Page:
Quantifying uncertainty in parameter estimates for stochastic models of collective cell spreading using approximate Bayesian computation
Vo, Brenda N., Drovandi, Christopher C., Pettitt, Anthony N., & Simpson, Matthew J. (2015) Quantifying uncertainty in parameter estimates for stochastic models of collective cell spreading using approximate Bayesian computation. Mathematical Biosciences, 263, pp. 133-142.
Wound healing and tumour growth involve collective cell spreading, which is driven by individual motility and proliferation events within a population of cells. Mathematical models are often used to interpret experimental data and to estimate the parameters so that predictions can be made. Existing methods for parameter estimation typically assume that these parameters are constants and often ignore any uncertainty in the estimated values. We use approximate Bayesian computation (ABC) to estimate the cell diffusivity, D, and the cell proliferation rate, λ, from a discrete model of collective cell spreading, and we quantify the uncertainty associated with these estimates using Bayesian inference. We use a detailed experimental data set describing the collective cell spreading of 3T3 fibroblast cells. The ABC analysis is conducted for different combinations of initial cell densities and experimental times in two separate scenarios: (i) where collective cell spreading is driven by cell motility alone, and (ii) where collective cell spreading is driven by combined cell motility and cell proliferation. We find that D can be estimated precisely, with a small coefficient of variation (CV) of 2–6%. Our results indicate that D appears to depend on the experimental time, which is a feature that has been previously overlooked. Assuming that the values of D are the same in both experimental scenarios, we use the information about D from the first experimental scenario to obtain reasonably precise estimates of λ, with a CV between 4 and 12%. Our estimates of D and λ are consistent with previously reported values; however, our method is based on a straightforward measurement of the position of the leading edge whereas previous approaches have involved expensive cell counting techniques. Additional insights gained using a fully Bayesian approach justify the computational cost, especially since it allows us to accommodate information from different experiments in a principled way.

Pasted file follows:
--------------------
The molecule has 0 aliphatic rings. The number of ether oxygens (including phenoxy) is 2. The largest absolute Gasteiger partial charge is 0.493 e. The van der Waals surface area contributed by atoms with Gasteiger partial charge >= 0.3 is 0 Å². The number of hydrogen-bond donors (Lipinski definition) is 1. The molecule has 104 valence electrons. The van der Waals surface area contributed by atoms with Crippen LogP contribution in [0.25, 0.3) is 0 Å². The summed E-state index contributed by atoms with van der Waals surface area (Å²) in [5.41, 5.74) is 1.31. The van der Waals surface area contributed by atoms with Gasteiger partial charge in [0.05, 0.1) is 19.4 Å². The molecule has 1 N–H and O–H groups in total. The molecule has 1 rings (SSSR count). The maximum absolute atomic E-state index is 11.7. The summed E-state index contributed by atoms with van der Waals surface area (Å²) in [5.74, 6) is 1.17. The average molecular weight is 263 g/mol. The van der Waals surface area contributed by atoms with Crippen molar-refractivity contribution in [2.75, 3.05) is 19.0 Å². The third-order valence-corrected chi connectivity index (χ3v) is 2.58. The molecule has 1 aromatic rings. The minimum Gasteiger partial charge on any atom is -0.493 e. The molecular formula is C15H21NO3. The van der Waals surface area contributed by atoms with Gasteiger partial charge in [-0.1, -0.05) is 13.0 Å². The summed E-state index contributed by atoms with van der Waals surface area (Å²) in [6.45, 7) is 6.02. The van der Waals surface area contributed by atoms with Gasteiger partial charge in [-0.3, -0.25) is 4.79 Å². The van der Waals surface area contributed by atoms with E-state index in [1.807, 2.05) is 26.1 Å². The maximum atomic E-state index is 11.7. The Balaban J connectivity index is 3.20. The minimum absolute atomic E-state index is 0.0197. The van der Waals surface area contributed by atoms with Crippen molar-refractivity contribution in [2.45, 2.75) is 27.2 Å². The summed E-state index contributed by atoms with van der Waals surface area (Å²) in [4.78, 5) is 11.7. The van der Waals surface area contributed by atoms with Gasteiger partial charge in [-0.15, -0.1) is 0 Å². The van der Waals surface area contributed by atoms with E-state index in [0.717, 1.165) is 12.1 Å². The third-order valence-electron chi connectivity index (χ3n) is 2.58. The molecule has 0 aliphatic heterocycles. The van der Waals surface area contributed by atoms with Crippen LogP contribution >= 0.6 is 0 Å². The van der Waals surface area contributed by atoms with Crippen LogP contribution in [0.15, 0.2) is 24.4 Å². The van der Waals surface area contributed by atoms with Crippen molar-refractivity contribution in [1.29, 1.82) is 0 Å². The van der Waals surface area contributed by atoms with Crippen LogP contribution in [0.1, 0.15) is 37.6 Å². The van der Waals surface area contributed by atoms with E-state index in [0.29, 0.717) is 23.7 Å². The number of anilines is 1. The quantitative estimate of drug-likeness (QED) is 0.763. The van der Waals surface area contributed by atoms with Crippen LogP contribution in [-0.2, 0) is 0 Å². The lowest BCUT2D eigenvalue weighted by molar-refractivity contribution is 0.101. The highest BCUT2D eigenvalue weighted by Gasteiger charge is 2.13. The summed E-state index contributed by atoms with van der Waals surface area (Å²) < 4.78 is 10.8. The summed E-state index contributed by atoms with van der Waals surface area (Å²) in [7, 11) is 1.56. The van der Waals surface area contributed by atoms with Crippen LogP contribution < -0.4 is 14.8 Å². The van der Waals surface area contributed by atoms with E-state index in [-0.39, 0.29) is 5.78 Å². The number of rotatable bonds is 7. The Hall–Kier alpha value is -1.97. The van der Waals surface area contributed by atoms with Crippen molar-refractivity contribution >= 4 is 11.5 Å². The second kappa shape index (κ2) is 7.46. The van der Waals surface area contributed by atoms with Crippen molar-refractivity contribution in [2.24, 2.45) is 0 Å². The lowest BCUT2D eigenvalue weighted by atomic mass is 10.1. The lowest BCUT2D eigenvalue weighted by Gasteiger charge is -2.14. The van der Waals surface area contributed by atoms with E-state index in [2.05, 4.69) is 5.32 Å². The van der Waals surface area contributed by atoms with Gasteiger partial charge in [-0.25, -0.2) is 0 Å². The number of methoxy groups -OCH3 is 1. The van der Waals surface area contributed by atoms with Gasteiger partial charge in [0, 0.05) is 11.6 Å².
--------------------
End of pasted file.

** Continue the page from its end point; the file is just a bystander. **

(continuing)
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|Item Type:||Journal Article|
|Keywords:||Approximate Bayesian computation, Cell diffusivity, Cell proliferation, Random walk model, Collective cell spreading|
|Subjects:||Australian and New Zealand Standard Research Classification > MATHEMATICAL SCIENCES (010000) > APPLIED MATHEMATICS (010200) > Biological Mathematics (010202)
Australian and New Zealand Standard Research Classification > MATHEMATICAL SCIENCES (010000) > STATISTICS (010400) > Applied Statistics (010401)
|Divisions:||Current > Research Centres > ARC Centre of Excellence for Mathematical & Statistical Frontiers (ACEMS)
Current > Institutes > Institute of Health and Biomedical Innovation
Current > Schools > School of Mathematical Sciences
Current > QUT Faculties and Divisions > Science & Engineering Faculty
|Copyright Owner:||Copyright 2015 Elsevier|
|Copyright Statement:||This is the author’s version of a work that was accepted for publication in Mathematical Biosciences. Changes resulting from the publishing process, such as peer review, editing, corrections, structural formatting, and other quality control mechanisms may not be reflected in this document. Changes may have been made to this work since it was submitted for publication. A definitive version was subsequently published in Mathematical Biosciences, [VOL 263, (2015)] DOI: 10.1016/j.mbs.2015.02.010|
|Deposited On:||23 Apr 2015 22:28|
|Last Modified:||07 Jun 2016 04:26|
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